Stumbled across this on Seth Godin's blog. A great model for social enterprise.
The founder (and chief shoe dropper) is Blake Mycoskie, who, by age 30, has done more than most suburban-bred Texas kids.
Buy one get one free
Brice points us to TOMS Shoes.
I like several things about this approach. The simplicity of the offer, first of all. If you buy a pair of these very inexpensive shoes, he gives a pair to a kid in the developing world for free. No fine print.
Second, Tom has turned the shoe into a souvenir. A post-modern shoe, a shoe for people who don't need shoes, but are happy to wear a statement. This isn't the first pair of shoes most Americans will buy, it might not even be the tenth. But it will be one that people talk about when they're wearing it.
From a Jan. 26, 2007 article in Time Magazine, A Shoe That Fits So Many Souls by Nadia Mustafa:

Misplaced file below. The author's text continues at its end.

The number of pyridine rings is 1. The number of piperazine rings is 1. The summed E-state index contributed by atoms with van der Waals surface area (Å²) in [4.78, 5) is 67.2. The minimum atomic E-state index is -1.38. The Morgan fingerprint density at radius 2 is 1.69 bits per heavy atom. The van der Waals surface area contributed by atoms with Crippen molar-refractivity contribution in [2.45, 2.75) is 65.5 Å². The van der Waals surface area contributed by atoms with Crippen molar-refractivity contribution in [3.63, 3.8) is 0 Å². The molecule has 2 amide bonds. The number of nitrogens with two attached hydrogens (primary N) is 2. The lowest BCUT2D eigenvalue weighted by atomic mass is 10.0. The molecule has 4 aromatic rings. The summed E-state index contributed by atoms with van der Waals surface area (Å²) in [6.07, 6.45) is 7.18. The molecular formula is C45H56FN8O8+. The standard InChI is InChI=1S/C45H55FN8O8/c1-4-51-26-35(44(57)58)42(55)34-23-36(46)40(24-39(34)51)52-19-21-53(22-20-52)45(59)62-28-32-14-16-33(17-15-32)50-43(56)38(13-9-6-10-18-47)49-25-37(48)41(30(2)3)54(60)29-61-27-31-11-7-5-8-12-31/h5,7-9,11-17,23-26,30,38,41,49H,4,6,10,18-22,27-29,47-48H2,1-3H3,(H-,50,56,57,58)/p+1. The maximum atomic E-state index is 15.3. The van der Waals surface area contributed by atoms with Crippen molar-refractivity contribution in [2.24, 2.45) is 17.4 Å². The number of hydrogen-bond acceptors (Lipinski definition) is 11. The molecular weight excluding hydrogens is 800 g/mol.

Blake Mycoskie wanted to get away from it all. After founding and running four businesses and losing by a sliver on The Amazing Race, he escaped last January to Argentina, where he learned to sail, dance the tango and play competitive polo. He also visited impoverished villages where few, if any, children had shoes. "I was sitting on a field on a farm one day, and I had an epiphany," says Mycoskie, who had taken to wearing alpargatas--resilient, lightweight slip-on shoes with a breathable canvas top and soft leather insole traditionally worn by Argentine workers. "I said, I'm going to start a shoe company, and for every pair I sell, I'm going to give one pair to a kid in need."Blake returned to Argentina in October of 2006 with a couple of dozen volunteers to give away 10,000 pairs of Toms shoes along 2,200 miles of countryside. "I always thought I'd spend the first half of my life making money and the second half giving it away," says Mycoskie, who calls himself not ceo but chief shoe giver. "I never thought I could do both at the same time."